My dear, poor, non French people,
Those of you who know me “pour de vrai“, for real, all know it for sure: I can never hold my tongue. Tenir sa langue was one of the hardest task at school for me, even more than any athletic activities, although I was always the number one worst athlete wherever I went (yes, some teachers thought I was running backwards to break the school records of worst time at the traditional winter race). My report card has invariably been the same for years: “Bien, mais bavarde”: Good, but what a chatterbox!
Not my fault, I always answered, my mom and my grand mother are the same, we have a well hung tongue, une langue bien pendue!
We also share a love for beef tongue pot au feu (which I would cook with pleasure to any LA friends willing to: I love it, but can’t cook find anyone to share it with…) and for… cat tongues. Langues de chat. Not the kind of tongues you give to a cat when you have no idea what the answer to a question is (donner sa langue au chat means your clueless). The ones you eat at quatre heures, on a nice Sunday afternoon.
Langues de chat
1/2 cup butter
1/2 cup sugar
4 egg whites
3/4 cup flour
1 teaspoon orange blossom water
Of course they are no real cat tongues. We French would eat anything, and some of you might know that I’m part of this strange group od people who love to eat horse meat and rejoice about a nice lunch of lamb brains or beef tripes in Calvados. But let’s call a cat a cat (and please, try and explain to me why the english expression for it is “let’s call a spade a spade?” ), the French love les minous too much to even start to consider doing it.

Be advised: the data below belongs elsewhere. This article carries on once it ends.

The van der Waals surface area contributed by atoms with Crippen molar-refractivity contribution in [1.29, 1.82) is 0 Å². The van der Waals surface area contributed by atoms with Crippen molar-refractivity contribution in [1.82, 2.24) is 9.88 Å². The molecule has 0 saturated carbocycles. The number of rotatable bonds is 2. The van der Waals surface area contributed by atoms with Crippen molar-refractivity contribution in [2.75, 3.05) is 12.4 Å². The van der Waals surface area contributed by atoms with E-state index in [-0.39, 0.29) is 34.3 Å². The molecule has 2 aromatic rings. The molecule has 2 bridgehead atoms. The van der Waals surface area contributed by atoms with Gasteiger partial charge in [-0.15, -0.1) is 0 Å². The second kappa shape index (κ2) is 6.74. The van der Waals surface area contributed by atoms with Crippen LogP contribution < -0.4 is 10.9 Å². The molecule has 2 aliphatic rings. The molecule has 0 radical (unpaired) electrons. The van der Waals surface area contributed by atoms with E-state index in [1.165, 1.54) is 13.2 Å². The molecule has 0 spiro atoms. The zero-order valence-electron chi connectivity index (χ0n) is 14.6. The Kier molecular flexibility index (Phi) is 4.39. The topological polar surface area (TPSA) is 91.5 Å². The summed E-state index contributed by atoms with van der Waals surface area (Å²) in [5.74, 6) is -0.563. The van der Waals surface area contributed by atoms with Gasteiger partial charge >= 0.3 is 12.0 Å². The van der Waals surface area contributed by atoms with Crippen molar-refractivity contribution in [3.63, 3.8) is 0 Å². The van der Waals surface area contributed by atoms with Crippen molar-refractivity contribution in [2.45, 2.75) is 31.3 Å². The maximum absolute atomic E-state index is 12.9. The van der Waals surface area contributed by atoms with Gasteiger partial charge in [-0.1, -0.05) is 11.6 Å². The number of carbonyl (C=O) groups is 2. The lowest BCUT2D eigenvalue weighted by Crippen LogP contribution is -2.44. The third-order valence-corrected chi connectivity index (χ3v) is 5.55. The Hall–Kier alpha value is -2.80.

When I was a kid though, my father, who has his very special kind of French dead-pan humour, made me believe that he had to eat cat roastbeef (roast cat?) when he was at the boarding school. A way I guess to prevent me from going wild (if you’re a bad girl, you’ll go to boarding school)… I also remember well him pretending too that langues de chat were real cat tongues, which was a way I guess to prevent me from getting fat…
Twenty and something years later, I’m proud to say that I can make them myself (and eat almost as many as I want for the good reason that it’s good and life is short!). Langues de chat are as thin and delicate as a cat tongue, and they can alsmost warm you up as well as having a petit chat on your laps. These cookies are considered as “petits fours”, little ovens, the small pastries and cookies that you offer for tea on a Sunday afternoon.
No fancy ingredients and strange additives to theses small wonders: you only need what is surely already in your kitchen: flour, butter, and eggs. The secret to their very bearable lightness of being is a classic in pastry : oeufs à la neige, whisked egg whites until they look like snow.
- Preheat your oven at 350°F.
- Melt the butter, and mix it with the sugar in a large bowl, until the sugar melts in the butter. Add the flour and keep stirring. Add the orange blossom water and stir again.
- In another bowl, whisk the egg whites until they are very firm. Add them to the first bowl, and stir slowly; you have to wrap the whites with the rest of the mixture, until they combine together. Once it’s homogenous, put it in the fridge for 30 minutes.
- You can then use a pastry bag… Or do like me, “à l’arrache“: using a small spoon, layer very thin yet long lines on a parchment paper sheet. Space them well (about 1′ in between)
- Cook for 10 to 12 minutes. The “tongues” are ready when they are slightly golden.
NO cookie jar if you’re French and perfect! Petits fours and other petits gâteaux must be kept in a metalic box.
Langues de chat are also great with a nice glass of champagne.
Bon appétit les amis!